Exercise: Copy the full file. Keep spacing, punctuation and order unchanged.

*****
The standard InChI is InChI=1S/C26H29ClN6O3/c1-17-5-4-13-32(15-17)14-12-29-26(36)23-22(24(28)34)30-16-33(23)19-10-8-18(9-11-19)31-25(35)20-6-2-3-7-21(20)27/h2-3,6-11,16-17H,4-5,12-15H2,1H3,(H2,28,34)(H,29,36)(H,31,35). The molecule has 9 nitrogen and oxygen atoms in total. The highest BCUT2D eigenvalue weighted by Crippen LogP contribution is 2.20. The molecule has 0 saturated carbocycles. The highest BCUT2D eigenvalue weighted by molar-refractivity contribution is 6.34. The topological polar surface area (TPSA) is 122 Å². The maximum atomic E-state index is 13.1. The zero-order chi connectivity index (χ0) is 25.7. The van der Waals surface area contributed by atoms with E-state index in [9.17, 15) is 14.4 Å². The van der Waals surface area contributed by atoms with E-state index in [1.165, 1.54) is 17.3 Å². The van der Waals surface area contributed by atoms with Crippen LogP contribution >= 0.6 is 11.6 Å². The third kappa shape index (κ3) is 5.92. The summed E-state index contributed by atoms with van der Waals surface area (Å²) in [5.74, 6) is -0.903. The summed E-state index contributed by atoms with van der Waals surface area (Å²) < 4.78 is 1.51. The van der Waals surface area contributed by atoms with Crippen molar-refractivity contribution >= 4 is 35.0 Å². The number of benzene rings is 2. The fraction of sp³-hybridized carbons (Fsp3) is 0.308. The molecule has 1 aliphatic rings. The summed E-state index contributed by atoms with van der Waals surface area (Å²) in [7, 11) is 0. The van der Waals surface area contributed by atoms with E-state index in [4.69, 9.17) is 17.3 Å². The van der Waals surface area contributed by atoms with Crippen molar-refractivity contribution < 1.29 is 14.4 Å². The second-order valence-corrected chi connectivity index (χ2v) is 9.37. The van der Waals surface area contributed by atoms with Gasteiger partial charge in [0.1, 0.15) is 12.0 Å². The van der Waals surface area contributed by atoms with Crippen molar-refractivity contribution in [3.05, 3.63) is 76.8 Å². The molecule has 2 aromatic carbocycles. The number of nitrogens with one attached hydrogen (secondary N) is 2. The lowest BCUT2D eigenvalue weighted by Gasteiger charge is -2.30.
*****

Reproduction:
The standard InChI is InChI=1S/C26H29ClN6O3/c1-17-5-4-13-32(15-17)14-12-29-26(36)23-22(24(28)34)30-16-33(23)19-10-8-18(9-11-19)31-25(35)20-6-2-3-7-21(20)27/h2-3,6-11,16-17H,4-5,12-15H2,1H3,(H2,28,34)(H,29,36)(H,31,35). The molecule has 9 nitrogen and oxygen atoms in total. The highest BCUT2D eigenvalue weighted by Crippen LogP contribution is 2.20. The molecule has 0 saturated carbocycles. The highest BCUT2D eigenvalue weighted by molar-refractivity contribution is 6.34. The topological polar surface area (TPSA) is 122 Å². The maximum atomic E-state index is 13.1. The zero-order chi connectivity index (χ0) is 25.7. The van der Waals surface area contributed by atoms with E-state index in [9.17, 15) is 14.4 Å². The van der Waals surface area contributed by atoms with E-state index in [1.165, 1.54) is 17.3 Å². The van der Waals surface area contributed by atoms with Crippen LogP contribution >= 0.6 is 11.6 Å². The third kappa shape index (κ3) is 5.92. The summed E-state index contributed by atoms with van der Waals surface area (Å²) in [5.74, 6) is -0.903. The summed E-state index contributed by atoms with van der Waals surface area (Å²) < 4.78 is 1.51. The van der Waals surface area contributed by atoms with Crippen molar-refractivity contribution >= 4 is 35.0 Å². The number of benzene rings is 2. The fraction of sp³-hybridized carbons (Fsp3) is 0.308. The molecule has 1 aliphatic rings. The summed E-state index contributed by atoms with van der Waals surface area (Å²) in [7, 11) is 0. The van der Waals surface area contributed by atoms with E-state index in [4.69, 9.17) is 17.3 Å². The van der Waals surface area contributed by atoms with Crippen molar-refractivity contribution < 1.29 is 14.4 Å². The second-order valence-corrected chi connectivity index (χ2v) is 9.37. The van der Waals surface area contributed by atoms with Gasteiger partial charge in [0.1, 0.15) is 12.0 Å². The van der Waals surface area contributed by atoms with Crippen molar-refractivity contribution in [3.05, 3.63) is 76.8 Å². The molecule has 2 aromatic carbocycles. The number of nitrogens with one attached hydrogen (secondary N) is 2. The lowest BCUT2D eigenvalue weighted by Gasteiger charge is -2.30.